Lucrecia Souviron, one of the five 'BioOne Ambassador Award' winners for an article published in 'Ardeola'

The BioOne Ambassador Award recognizes early-career researchers who excel at communicating the importance and impact of their specialized research to the public.
Dr. Lucrecia Souviron Priego
Nominated by SEO/BirdLife

Nominees were asked to provide a 250-word plain-language summary of their research which responded to the question:

"What are the broader implications of your work, and how does your work impact the public at large?"

Responses were judged for their relevance and clarity. Read below to read Dr. Souviron Priego's winning summary, and learn more about her research.
The Sorry Story of Pet Parrots
Parrots are a charismatic species. Their beauty and intelligence have captivated mankind for millennia. These features have attracted us so much that we have been taking them from their original habitats to lock them in cages as pets. Did you know that more than a million parrots were legally imported to Spain in just under 40 years to supply the enormous demand of the exotic pet trade? And, did you know that several of those species have become invaders in Spain? How could this have happened?

Monk and ring-necked parakeets were popular pets in the 1990s in Spain, because they were cheap and cute. Thousands were imported every year. They have a dark secret, however. Their squawking is so annoying that many irresponsible owners just opened the cages and released them into an alien world. Some of these birds survived and thrived, and now the wild populations are counted by the thousands. Although the parakeet trade has been banned in Spain for years, other parrot species have replaced them and have already begun to settle in nature in the same way.

There are dire consequences of this legal trade, both in Spain and worldwide. They are not only a nuisance, they cause material damage and put the survival of native wildlife at risk. Even more importantly, these birds are a public health hazard, for parrots can transmit diseases to people. The consequences of your actions are important. So please, do not buy exotic pets. Without demand, there is no trade.

This summary is in reference to:

The Legal International Wildlife Trade Favours Invasive Species Establishment: The Monk and Ring-Necked Parakeets in Spain
. Ardeola, 65(2): 233-246. (2018).
Lucrecia Souviron Priego, Antonio Román Muñoz, Jesús Olivero, J. Mario Vargas, and John E. Fa.

* Funding for this research was partially provided by the Spanish Ministry of Agriculture and Fisheries, Food and Environment Spanish National Parks Network (Project 1098/2014).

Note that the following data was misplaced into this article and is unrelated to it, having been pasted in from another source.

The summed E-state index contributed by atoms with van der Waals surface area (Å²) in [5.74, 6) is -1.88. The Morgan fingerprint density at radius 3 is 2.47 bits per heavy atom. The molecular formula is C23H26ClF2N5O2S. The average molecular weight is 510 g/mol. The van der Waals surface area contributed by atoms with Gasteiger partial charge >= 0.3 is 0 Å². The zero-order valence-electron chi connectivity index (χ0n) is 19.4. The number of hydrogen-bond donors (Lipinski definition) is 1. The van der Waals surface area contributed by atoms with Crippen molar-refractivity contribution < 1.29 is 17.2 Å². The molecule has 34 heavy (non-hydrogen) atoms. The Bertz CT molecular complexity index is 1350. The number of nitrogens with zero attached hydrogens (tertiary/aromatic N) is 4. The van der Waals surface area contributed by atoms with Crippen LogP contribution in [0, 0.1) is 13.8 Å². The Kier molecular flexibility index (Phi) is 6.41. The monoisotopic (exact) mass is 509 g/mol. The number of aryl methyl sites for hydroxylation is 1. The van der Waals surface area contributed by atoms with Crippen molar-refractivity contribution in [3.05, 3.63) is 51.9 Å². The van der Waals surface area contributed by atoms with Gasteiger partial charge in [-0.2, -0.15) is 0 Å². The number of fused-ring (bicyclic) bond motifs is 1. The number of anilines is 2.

BioOne´s interwiew to Dr. Lucrecia Souviron Priego

I am a biologist who works on different conservation issues. After finishing my degree in Biology, I completed a Master's Degree in Wildlife Research and Hunting Resources at the University Institute of Wildlife Research (Spain).

In April 2019, I read my PhD at the University of Malaga (Spain) which is focused on the international wildlife trade worldwide.

The questions I am trying to answer include which animal species are more in demand, what are they mainly used for (e.g., pet trade, traditional medicine or ornament), and what is the role of each country in this business, as well as the consequences of trading exotic animals (i.e., the threat to these animals in their native environments and the introduction of invasive species).

Currently I work for the technical office of the Spanish IUCN committee and Aula del Mar de Malaga, involved in various projects related to species conservation, climate change and citizen science. Furthermore, I am collaborating with other researchers to create an online database focused on monitoring the illegal use of cetaceans for consumption and other uses around the globe.

What drew you to your current research field?
Animals have always fascinated me since I was a kid, so I decided to specialize in Biology. After finishing my course of studies, I decided to take a very important step in my life, which was to start a career in the scientific world. I wanted to work on something important that could be beneficial for both ecosystems and society, so when my former director (now retired) asked me to do a PhD about the problematic of wildlife trade, I had no doubt about taking the challenge.

Who most inspired and/or influenced your career?
First of all, I must mention my family, especially my father Francisco, who encouraged me to go a step further in my professional life. Secondly, to several colleagues of my research group, as well as to researchers that I have met in national and international congresses throughout all these years.

What one thing would you like the public to remember or understand about your research?
Wildlife trade (both illegal and legal) is nowadays one of the major threats for biodiversity and conservation, and it affects lots of species worldwide. It is not just elephants, rhinos or tigers, but also reptiles, birds, fish, insects, etc.

If you had one piece of advice for someone who wants to pursue research in your field, what would it be?
Investigating animal trafficking is not easy, but it is not impossible either. It is important to have patience, perseverance, and above all to be cautious and not to be carried away by feelings even if it is difficult.

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